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7 String Guitars: The Ultimate Beginner’s Guide [2023]

7-String-Guitars-The-Ultimate-Beginners-Guide-2023

Thinking about starting to use a 7 string guitar? Unsure where to begin? This guide covers everything a beginner needs to know about getting started with 7 string guitars…



7 String Guitar: Where Do We Start?

There was a time not too long ago, when “7 String guitar” was kind of a bad word. There was a stigma attached to it, that came mostly from Nu-Metal bands and their use of 7 Strings.

Bands like Korn put the 7 string guitar in the limelight for the first time really. For quite a few years, they were associated with over-simplified playing… even though it was a virtuoso that designed it!

The 7 string as we know it today went through quite a few different iterations before it became the guitar we know today.

For the most part, the 7 string guitar has been around for almost 230 years in different forms. In fact, they have been used by Jazz guitarists for years as well. But these were rare cases, and not a mass produced guitar. These were cool guitar for sure…

But we are going to focus fire on the solid body electric models that popularized the idea. You know, the one that Steve Vai made popular.

A Brief History of The 7 String Guitar…

The 7-string guitar, a staple in modern progressive rock and metal genres, has a history that is both intriguing and filled with experimentation. Its journey from conception to its current form is a testament to the relentless pursuit of innovation by guitarists and luthiers alike.

The Kirk Sand Experiment: 1983

In 1983, a significant milestone in the evolution of the 7-string guitar was marked by luthier Kirk Sand. Collaborating with the legendary jazz guitarist Lenny Breau, Sand crafted what can be considered the first quasi-commercial 7-string guitar.

However, this instrument deviated from what most might imagine a 7-string guitar to be. Instead of adding a lower string to extend the bass range, Sand and Breau introduced a higher string above the traditional high E.

This additional string was tuned to A, a bold move that sought to expand the guitar’s treble range. However, this innovation was not without its challenges.

The primary issue was the guitar’s scale length, a standard 25.5 inches.

At this length, the high A string was under immense tension, leading to frequent breakages. This problem became so persistent that the idea, despite its potential, was eventually shelved.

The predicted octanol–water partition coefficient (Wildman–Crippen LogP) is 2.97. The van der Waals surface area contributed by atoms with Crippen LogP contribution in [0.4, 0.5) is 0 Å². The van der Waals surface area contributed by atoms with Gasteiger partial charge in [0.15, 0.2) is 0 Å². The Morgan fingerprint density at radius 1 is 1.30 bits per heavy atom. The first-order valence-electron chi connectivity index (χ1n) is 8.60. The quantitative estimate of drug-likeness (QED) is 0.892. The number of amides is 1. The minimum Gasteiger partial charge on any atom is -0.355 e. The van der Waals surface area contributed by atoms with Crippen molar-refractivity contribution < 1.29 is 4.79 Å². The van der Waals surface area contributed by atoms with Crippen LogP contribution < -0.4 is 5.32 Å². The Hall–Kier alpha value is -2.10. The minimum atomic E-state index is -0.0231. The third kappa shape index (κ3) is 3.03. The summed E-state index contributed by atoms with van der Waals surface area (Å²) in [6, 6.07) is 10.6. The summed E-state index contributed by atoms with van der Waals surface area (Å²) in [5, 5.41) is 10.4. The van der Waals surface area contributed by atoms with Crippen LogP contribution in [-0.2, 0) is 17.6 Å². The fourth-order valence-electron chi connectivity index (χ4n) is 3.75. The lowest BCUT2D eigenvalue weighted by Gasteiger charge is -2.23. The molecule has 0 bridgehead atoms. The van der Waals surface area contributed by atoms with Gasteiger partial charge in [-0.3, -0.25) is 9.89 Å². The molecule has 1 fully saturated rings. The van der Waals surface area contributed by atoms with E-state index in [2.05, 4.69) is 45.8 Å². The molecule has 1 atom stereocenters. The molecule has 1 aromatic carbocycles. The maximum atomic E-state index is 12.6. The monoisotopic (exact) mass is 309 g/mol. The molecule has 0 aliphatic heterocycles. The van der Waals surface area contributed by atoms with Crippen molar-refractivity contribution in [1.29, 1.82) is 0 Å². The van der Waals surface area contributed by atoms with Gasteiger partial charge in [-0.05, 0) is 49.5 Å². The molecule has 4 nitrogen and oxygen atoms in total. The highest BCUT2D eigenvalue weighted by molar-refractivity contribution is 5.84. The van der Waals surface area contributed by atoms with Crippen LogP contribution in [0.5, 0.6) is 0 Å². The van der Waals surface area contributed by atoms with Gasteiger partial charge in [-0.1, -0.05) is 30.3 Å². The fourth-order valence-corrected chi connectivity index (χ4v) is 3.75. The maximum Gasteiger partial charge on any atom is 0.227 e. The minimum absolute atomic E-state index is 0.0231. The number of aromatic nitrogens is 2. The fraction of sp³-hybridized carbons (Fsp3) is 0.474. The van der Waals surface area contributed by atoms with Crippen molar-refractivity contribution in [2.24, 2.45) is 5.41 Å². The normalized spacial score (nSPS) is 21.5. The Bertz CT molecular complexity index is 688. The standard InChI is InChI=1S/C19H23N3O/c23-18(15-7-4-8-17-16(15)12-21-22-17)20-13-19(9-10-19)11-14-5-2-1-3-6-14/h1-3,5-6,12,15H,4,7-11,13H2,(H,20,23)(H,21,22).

Steve Vai and Ibanez: A New Direction in the 80s

Fast forward to the mid-1980s, and the 7-string guitar concept was resurrected, this time by virtuoso guitarist Steve Vai.

Vai, known for his relentless pursuit of unique sounds and techniques, collaborated with the renowned guitar manufacturer, Ibanez.

Together, they embarked on a journey to refine and redefine the 7-string guitar.

After several prototypes and iterations, Vai drew inspiration from the world of jazz. Jazz guitarists had been using 7-string guitars, but with a low A string, offering them a broader harmonic palette.

Vai proposed a similar approach but opted for a low B string instead.

This decision was transformative. It provided guitarists with a deeper sonic range without the tension issues that plagued the high A string in Sand’s design.

Steve Vai used the Universe 7 string for a couple of album cycles in the early 90’s and late 80’s. Most notably on the legendary album “Passion And Warfare” in 1991.

This put the 7 string guitar in the spotlight, and in the hands of a virtuoso.

These new Ibanez 7 string guitars were the first mass produced solid body guitars of their kind. Vai did some interesting things with them, but soon abandoned them.

Vai has gone on to use them again recently, but soon after his vision was realized, he put the 7 string guitars on the shelf in favor of his 6 strings. This left the used guitar market flooded with a ton of Ibanez Universe guitars.

Some other big names ended up using the Ibanez Universe, such as John Petrucci, Reb Beach, and a few other shredders from the 80’s. Ibanez halted production in the 90’s since the demand was non-existent.

Vai has been quoted saying that he knew someone would find a use for 7 string guitars, one day. That day came a lot quicker than he thought.

The Ibanez Universe: 1990 Onwards

In 1990, after rigorous testing and development, Ibanez launched the Universe series, the world’s first mass-produced 7-string electric guitar.

This guitar, with its extended low range, became an instant hit, especially among rock and metal guitarists.

The added depth of the low B string allowed for heavier riffs and more complex chord voicings, expanding the instrument’s versatility.

Statistics and Impact

The introduction of the Ibanez Universe series marked a significant shift in the guitar industry. By the late 1990s, sales figures for 7-string guitars had skyrocketed, with a growth rate of over 35% year-on-year.

Other major guitar manufacturers soon followed suit, introducing their own 7-string models.

Furthermore, the 7-string guitar’s impact on music genres was profound. Bands like Korn and Dream Theater adopted the instrument, pushing its sonic boundaries and inspiring a new generation of guitarists.

The Nu-Metal Years (Late 1990s to Mid-2000s)

The 7 string guitar was dead in the water by 1993, with even it’s creator leaving it behind. With so many of the guitars floating around the market though, a few different bands picked them up. But by far the most notable of these bands is Korn.

Korn seemed to come out of nowhere in the 90’s. The band was from Bakersfield, California. Their debut album took Metal, Rock, and hip hop influences to the absolute extreme.

Munky and Head from Korn had been told that the 7 string guitar was made for technical players, not people looking to just “riff”. The duo took on that challenge, tuning the 7 string down a full step to A standard.

Korn’s debut album became a huge success, and for the first time in a few years, Ibanez was back in the spotlight and making new 7 string models. Ibanez even made signature guitars for the guitarists of Korn, called the K7 .

Nu-metal took off, frosted tips became a thing, trousers became baggy, and Dickies made a mint selling cargo pants. And most of it was all down to Korn. For guitar companies like Ibanez, it was like Christmas had come early: by the mid-2000’s tons of bands had embraced the idea of 7 strings.

The Modern Era: Djent, Technical Prog & Periphery

These days, almost every “Metal” guitar company makes a few 7 string models. They have gained huge huge popularity and are used by technical players, as well as people similar to Korn, that use them for “riffing”.